Concrete Apron Around A Pole Barn
My lovely bride and I live in a post frame (pole barn) home along South Dakota’s Lake Traverse. Long time loyal readers of this column have seen photos of it more than once. For those who have missed out, our home was featured on NFBA’s (National Frame Building Association) Post-Frame Building Design Manual (second edition) cover: https://www.hansenpolebuildings.com/2015/03/post-frame-building-3/
Along our home’s west eave side are a steel-sectional overhead garage door as well as two entry (person) doors. A three foot width concrete apron has been poured along most of this wall, from pressure preservative treated splash plank (skirt board) out, serving as a sidewalk. In front of entry doors, sidewalk width at three feet was also adequate to meet with building code requirements for egress door landings https://www.hansenpolebuildings.com/2015/02/landings/ .
Only issue I have had with our sidewalk – finisher neglected to slope finished concrete surface away from building wall! While it may appear self-evident to have had a slope, remember our average contractor’s level of education.
Reader JOE in NORTH PLATTE has been pondering a concrete apron around a future building. Joe writes:
“Hello pole barn guru. We are planning to build a 50×80 insulated ag shop. We are contemplating pouring a 24” apron around the entire building. The cement would be sloped away from the building so water would run away. Do you think this is a good idea for some added protection from deterioration of the skirt board? I don’t know if the cement against the skirt board would help protect the skirt board? Or would the cement against the skirt board hold moisture and be more likely to rot? It probably won’t be a problem in my lifetime but would appreciate your opinion.”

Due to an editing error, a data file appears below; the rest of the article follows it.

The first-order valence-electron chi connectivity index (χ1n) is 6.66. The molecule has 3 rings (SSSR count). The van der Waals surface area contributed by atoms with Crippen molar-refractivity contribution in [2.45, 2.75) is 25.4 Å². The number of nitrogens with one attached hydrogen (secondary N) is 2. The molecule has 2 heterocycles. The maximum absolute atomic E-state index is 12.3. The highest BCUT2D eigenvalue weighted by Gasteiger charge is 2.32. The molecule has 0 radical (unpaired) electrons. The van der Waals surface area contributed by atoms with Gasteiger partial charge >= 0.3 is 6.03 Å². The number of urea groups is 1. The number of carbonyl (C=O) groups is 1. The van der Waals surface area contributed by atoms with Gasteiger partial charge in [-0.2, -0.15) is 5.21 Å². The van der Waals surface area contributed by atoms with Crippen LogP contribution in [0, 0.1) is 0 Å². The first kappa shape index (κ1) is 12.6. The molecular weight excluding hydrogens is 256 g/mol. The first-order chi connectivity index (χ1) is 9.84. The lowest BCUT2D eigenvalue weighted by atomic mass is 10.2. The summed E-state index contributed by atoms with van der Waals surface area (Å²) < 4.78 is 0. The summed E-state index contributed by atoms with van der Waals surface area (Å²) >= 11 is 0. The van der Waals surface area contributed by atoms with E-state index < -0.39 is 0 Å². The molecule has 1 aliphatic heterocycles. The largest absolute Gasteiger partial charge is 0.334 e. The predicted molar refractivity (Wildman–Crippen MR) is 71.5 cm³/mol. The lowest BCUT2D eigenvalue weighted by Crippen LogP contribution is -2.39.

(NOTE: “cement” as used by Joe in paragraph above should more appropriately be “concrete”)
Pole Barn Guru writes:
Sounds like an expensive proposition. I would only do it if you either like this look, or were going to increase width to three feet so it could be a functional sidewalk. If your concern would be skirt board (splash plank) longevity you might be better off and money ahead to invest in Plasti-skirts (https://www.hansenpolebuildings.com/2017/08/plasti-skirt/) and can be provided along with your post frame building kit materials.